The famous Mpemba effect – that in some situations, hot water can freeze faster than cold water – is a fascinating effect. What makes it even more fascinating is that no one seems to be able to explain it properly.
The graph below shows a trial that I performed, which shows some effect, i.e. the hotter water cools much faster than the cold water; however it appears that the cold water is still the first to reach 0°C. And thus lies much of the problem of describing the Mpemba effect – is freezing defined as reaching 0°C, forming a visible layer of ice on the surface, or becoming a solid block of ice? The experiments by Mpemba and Osborne used the time for freezing to start, but it may be easier to use a datalogger to monitor the temperature, rather than having to check on each sample every few minutes.
But my initial trial (below), which used the same water for each trial (I just allowed it to heat up again after it had been in the freezer) did not show the same rapid cooling of the higher temperature water. The coldest water (about 3°C) did take longer to reach 0°C than the 11°C water. Additionally, Mpemba found that water with an initial temperature of 25°C took the longest time to freeze out of any starting temperature, which could explain why it took so long in this trial. Hmm.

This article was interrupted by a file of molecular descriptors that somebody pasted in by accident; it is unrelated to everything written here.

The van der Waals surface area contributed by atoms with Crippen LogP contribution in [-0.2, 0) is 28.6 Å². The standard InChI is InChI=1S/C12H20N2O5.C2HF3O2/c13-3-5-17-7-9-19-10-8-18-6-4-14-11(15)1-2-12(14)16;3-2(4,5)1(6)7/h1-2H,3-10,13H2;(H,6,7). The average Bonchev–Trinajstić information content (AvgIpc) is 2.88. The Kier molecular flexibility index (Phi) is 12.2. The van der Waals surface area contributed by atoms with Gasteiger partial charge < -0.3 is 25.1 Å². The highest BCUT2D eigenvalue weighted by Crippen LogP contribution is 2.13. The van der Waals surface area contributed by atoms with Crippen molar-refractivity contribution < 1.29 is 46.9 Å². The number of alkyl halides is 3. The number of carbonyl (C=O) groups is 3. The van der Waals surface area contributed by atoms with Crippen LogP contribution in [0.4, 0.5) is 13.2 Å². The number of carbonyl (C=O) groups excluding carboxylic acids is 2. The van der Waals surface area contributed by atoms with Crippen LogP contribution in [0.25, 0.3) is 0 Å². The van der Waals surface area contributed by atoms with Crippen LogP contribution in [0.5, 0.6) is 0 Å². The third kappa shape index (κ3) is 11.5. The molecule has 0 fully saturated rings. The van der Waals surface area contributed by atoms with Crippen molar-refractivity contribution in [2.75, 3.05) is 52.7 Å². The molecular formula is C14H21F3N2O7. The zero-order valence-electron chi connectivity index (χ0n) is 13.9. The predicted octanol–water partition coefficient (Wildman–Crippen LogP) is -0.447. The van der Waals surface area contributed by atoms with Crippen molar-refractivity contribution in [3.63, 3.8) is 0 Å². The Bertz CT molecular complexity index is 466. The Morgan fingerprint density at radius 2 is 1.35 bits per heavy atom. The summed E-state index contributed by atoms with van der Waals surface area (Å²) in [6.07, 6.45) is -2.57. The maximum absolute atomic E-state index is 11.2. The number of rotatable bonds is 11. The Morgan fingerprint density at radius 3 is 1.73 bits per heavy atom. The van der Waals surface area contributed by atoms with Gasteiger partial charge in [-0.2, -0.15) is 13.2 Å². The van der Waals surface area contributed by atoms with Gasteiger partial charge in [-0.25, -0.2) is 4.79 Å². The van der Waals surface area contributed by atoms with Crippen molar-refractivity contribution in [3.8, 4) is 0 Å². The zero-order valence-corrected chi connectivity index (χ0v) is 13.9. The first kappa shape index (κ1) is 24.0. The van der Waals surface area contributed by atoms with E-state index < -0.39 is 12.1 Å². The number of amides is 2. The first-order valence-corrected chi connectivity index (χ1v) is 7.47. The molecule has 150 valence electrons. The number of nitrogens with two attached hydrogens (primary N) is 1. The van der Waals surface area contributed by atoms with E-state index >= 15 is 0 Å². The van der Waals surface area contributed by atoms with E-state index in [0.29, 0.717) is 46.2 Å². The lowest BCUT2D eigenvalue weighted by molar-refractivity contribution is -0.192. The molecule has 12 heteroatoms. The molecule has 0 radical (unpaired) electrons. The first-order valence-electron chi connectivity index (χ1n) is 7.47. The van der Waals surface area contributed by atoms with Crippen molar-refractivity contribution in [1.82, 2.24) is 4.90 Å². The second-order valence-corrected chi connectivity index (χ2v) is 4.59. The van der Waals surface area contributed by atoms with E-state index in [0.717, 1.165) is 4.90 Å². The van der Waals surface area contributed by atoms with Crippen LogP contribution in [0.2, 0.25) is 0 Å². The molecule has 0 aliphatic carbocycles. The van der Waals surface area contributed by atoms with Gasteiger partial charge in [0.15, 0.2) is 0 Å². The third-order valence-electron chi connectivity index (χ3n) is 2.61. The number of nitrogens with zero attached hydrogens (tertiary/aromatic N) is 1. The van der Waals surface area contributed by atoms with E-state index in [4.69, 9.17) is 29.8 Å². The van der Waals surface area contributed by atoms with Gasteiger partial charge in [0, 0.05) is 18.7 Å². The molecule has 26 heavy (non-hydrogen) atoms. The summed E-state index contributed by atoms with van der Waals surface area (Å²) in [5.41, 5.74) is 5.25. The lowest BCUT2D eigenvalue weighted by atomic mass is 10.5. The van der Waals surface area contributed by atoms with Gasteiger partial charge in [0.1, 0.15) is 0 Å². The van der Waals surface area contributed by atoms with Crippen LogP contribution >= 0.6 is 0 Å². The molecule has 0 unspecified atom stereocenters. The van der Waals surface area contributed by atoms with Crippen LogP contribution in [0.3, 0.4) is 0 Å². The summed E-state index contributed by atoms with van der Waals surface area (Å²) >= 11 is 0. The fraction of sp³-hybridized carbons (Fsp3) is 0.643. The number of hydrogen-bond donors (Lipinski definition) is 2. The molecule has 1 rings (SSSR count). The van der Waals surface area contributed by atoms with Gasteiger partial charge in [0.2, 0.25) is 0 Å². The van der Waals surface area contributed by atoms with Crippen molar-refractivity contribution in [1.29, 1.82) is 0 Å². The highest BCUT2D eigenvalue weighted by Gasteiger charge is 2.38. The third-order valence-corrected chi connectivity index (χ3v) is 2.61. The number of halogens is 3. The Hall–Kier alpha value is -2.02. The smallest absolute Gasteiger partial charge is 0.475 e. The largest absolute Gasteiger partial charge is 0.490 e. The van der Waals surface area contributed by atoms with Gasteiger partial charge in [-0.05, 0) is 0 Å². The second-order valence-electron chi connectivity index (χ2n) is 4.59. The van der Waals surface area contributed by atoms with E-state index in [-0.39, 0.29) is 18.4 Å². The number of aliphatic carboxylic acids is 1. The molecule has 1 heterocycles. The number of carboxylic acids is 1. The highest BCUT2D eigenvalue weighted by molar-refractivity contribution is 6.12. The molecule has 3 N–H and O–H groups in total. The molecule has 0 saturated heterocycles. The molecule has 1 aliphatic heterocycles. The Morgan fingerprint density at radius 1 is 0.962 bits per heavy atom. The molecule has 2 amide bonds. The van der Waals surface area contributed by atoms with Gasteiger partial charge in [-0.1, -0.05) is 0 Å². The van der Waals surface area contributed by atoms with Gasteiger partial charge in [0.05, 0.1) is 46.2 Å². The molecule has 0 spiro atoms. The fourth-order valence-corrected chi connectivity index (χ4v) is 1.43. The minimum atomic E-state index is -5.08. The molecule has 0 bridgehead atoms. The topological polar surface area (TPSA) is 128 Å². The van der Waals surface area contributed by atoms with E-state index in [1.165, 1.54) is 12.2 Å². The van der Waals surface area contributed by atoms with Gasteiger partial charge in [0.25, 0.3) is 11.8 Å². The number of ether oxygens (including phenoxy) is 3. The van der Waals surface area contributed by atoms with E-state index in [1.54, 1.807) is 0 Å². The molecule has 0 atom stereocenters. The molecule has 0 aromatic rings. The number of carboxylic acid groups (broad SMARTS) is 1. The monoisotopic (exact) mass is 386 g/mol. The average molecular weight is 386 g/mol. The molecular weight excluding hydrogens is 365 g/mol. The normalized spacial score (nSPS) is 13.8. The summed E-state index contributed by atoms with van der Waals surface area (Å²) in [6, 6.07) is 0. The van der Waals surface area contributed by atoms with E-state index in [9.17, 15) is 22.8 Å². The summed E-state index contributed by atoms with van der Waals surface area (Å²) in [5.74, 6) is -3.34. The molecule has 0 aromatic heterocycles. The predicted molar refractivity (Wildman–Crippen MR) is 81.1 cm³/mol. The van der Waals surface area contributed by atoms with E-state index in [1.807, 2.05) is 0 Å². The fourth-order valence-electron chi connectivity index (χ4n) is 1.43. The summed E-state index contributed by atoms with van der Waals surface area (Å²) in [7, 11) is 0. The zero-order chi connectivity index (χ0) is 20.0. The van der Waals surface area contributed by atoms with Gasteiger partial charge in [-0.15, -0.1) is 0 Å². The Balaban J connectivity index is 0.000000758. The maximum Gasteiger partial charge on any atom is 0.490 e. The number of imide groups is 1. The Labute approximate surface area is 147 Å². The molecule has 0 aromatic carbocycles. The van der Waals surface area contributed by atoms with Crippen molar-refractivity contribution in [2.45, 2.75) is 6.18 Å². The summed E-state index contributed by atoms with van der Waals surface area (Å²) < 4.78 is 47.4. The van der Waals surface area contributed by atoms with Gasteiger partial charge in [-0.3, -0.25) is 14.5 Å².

To monitor the temperature, I used an Arduino board, connected to a thermoresistor I salvaged from an old rice cooker. I calibrated the thermoresistor using water at different temperatures, and measuring the temperature as precisely as I could with a glass thermometer.
In the end, I ran out of time, as this experiment is so complex and there are so many factors to consider, but I would love to have another look at it one day.
If you’re interested (who wouldn’t be?), the Wikipedia page is a good place to start. Also, the article by Jeng (2005) contains a great commentary on possible explanations, and a review of different results.